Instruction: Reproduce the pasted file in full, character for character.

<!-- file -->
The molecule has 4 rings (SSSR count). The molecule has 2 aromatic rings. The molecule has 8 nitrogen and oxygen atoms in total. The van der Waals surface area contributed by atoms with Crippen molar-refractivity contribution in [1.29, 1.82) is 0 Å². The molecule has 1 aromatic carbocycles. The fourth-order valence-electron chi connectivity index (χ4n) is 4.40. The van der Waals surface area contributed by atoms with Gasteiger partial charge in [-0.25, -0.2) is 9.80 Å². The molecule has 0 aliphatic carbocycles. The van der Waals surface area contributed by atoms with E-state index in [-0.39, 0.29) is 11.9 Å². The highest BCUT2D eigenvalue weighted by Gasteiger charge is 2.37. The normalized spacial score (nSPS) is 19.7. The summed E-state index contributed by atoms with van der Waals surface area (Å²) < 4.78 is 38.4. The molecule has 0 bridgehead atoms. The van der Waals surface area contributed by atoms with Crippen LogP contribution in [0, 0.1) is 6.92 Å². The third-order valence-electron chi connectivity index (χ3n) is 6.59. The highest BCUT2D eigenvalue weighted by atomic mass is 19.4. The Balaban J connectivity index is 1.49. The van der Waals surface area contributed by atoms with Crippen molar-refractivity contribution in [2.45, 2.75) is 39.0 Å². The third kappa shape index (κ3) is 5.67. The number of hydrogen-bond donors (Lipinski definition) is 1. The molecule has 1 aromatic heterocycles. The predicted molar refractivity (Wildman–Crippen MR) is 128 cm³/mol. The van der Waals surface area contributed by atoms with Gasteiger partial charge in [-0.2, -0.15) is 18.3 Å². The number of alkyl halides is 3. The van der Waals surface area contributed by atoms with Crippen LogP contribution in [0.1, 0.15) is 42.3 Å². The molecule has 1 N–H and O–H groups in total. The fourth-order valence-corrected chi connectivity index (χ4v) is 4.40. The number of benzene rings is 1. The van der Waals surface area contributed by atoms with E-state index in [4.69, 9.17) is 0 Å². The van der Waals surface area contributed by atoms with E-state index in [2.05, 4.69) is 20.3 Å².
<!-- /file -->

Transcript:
The molecule has 4 rings (SSSR count). The molecule has 2 aromatic rings. The molecule has 8 nitrogen and oxygen atoms in total. The van der Waals surface area contributed by atoms with Crippen molar-refractivity contribution in [1.29, 1.82) is 0 Å². The molecule has 1 aromatic carbocycles. The fourth-order valence-electron chi connectivity index (χ4n) is 4.40. The van der Waals surface area contributed by atoms with Gasteiger partial charge in [-0.25, -0.2) is 9.80 Å². The molecule has 0 aliphatic carbocycles. The van der Waals surface area contributed by atoms with E-state index in [-0.39, 0.29) is 11.9 Å². The highest BCUT2D eigenvalue weighted by Gasteiger charge is 2.37. The normalized spacial score (nSPS) is 19.7. The summed E-state index contributed by atoms with van der Waals surface area (Å²) < 4.78 is 38.4. The molecule has 0 bridgehead atoms. The van der Waals surface area contributed by atoms with Crippen LogP contribution in [0, 0.1) is 6.92 Å². The third-order valence-electron chi connectivity index (χ3n) is 6.59. The highest BCUT2D eigenvalue weighted by atomic mass is 19.4. The Balaban J connectivity index is 1.49. The van der Waals surface area contributed by atoms with Crippen molar-refractivity contribution in [2.45, 2.75) is 39.0 Å². The third kappa shape index (κ3) is 5.67. The number of hydrogen-bond donors (Lipinski definition) is 1. The molecule has 1 aromatic heterocycles. The predicted molar refractivity (Wildman–Crippen MR) is 128 cm³/mol. The van der Waals surface area contributed by atoms with Gasteiger partial charge in [-0.2, -0.15) is 18.3 Å². The number of alkyl halides is 3. The van der Waals surface area contributed by atoms with Crippen LogP contribution in [0.1, 0.15) is 42.3 Å². The molecule has 1 N–H and O–H groups in total. The fourth-order valence-corrected chi connectivity index (χ4v) is 4.40. The number of benzene rings is 1. The van der Waals surface area contributed by atoms with E-state index in [4.69, 9.17) is 0 Å². The van der Waals surface area contributed by atoms with E-state index in [2.05, 4.69) is 20.3 Å².